Circa 5,000 children were killed within Germany's prewar boundaries, for example in Bavaria 695 children were killed.
This programme was scientifically promoted and organised by the universities.
The resistance of psychiatrists to this programme was strongest. So many left their appointments that there became a shortage of doctors. In June 1943 the professors Rüdin, De Crinis, Carl Schneider, Heinze and Nitsche sent a memorandum to the "Generalkommissar des Führers für das Sanitäts- und Gesundheitswesen", Professor Karl Brandt, which contains the following sentence: "There has been an exodus of capable doctors from Psychiatry into other medical areas."
Hamburg:The mentally handicapped, who were systematically murdered by the Nazis during the war as they were considered to be a burden to society, and not regarded as being worthy of life, are amoung the most frequently "forgotten" victims of national socialism.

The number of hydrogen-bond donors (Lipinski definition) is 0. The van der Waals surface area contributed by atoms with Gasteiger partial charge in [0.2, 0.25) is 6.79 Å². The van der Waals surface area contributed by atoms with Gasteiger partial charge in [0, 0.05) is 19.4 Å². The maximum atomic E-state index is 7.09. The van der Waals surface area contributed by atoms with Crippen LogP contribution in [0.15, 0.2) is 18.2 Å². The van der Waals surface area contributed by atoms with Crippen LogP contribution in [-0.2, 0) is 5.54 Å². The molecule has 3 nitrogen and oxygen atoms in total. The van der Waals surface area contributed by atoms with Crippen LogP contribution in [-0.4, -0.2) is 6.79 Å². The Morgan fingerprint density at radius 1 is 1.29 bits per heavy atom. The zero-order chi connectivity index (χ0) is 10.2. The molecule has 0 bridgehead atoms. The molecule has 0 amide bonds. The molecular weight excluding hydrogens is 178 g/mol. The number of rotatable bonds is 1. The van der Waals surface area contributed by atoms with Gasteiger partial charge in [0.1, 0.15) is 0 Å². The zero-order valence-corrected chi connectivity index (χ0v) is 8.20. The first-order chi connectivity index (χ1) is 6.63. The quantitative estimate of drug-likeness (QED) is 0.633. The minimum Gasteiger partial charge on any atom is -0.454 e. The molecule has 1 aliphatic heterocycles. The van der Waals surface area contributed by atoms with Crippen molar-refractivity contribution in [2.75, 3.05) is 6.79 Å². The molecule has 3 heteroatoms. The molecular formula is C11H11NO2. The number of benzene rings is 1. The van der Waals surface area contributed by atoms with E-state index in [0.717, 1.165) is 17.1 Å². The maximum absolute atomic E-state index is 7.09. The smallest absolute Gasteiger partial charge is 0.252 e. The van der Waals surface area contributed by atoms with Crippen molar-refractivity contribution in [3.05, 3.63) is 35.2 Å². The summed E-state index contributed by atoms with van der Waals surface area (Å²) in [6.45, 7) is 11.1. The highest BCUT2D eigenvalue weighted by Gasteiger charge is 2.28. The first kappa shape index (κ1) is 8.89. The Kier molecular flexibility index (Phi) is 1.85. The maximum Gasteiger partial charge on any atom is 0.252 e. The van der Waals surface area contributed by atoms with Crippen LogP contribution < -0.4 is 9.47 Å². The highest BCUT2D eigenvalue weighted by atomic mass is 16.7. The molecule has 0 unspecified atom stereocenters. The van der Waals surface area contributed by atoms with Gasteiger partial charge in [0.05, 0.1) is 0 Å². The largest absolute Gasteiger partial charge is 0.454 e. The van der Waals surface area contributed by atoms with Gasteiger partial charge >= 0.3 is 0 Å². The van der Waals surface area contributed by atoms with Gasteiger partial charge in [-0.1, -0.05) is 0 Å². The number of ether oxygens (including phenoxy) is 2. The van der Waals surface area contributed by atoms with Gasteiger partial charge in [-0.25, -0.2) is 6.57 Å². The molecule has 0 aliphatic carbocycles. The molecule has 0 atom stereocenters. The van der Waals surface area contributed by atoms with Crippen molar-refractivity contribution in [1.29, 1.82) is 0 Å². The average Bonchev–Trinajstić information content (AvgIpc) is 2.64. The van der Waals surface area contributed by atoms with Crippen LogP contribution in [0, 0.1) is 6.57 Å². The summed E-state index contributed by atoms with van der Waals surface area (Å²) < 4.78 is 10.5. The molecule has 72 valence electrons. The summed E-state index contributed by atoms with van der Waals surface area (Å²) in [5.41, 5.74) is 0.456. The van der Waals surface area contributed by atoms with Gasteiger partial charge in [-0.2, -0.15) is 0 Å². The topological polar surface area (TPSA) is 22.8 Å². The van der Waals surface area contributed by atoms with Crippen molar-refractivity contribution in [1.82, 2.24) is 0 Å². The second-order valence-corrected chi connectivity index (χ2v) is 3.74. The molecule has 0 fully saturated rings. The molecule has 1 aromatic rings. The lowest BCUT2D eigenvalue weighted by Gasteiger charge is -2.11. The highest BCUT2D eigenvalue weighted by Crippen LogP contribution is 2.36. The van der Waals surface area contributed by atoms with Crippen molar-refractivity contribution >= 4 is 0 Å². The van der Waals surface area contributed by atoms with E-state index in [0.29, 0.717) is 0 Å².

Mentally handicapped Jews were especially vulnerable as they had no chance of emigrating.
On 31st October 1938, 16 Jewish mentally handicapped patients were deported to the state-run Langenhorn institution, and further patients soon followed them there, or were transferred to other state-run institutions such as that in Farmsen.
On 23rd September 1940, the first 150 Jewish patients were deported to Langenhorn nursing home and murdered there. This was referred to as "euthenasia". Amoung those murdered were patients who had been expelled from the Alsterdorf Institution.
A total of over 3,000 handicapped people from Hamburg were murdered in this way during the war.
The Evangelische Stiftung Alsterdorf has since confronted itself with its history during the Nazi period, and has erected a memorial to the deported victims, of whom many were non-Jews, in the institution's entrance at No. 3 Dorothea-Kasten-Straße, 22297 Alsterdorf.
6. Death by StarvationOn 15th November 1942 a conference of directors of all Bavarian psychiatric hospitals was held in the Bavarian Ministry of the Interior. After the war, a participant of this conference reported the following to the American investigating authorities: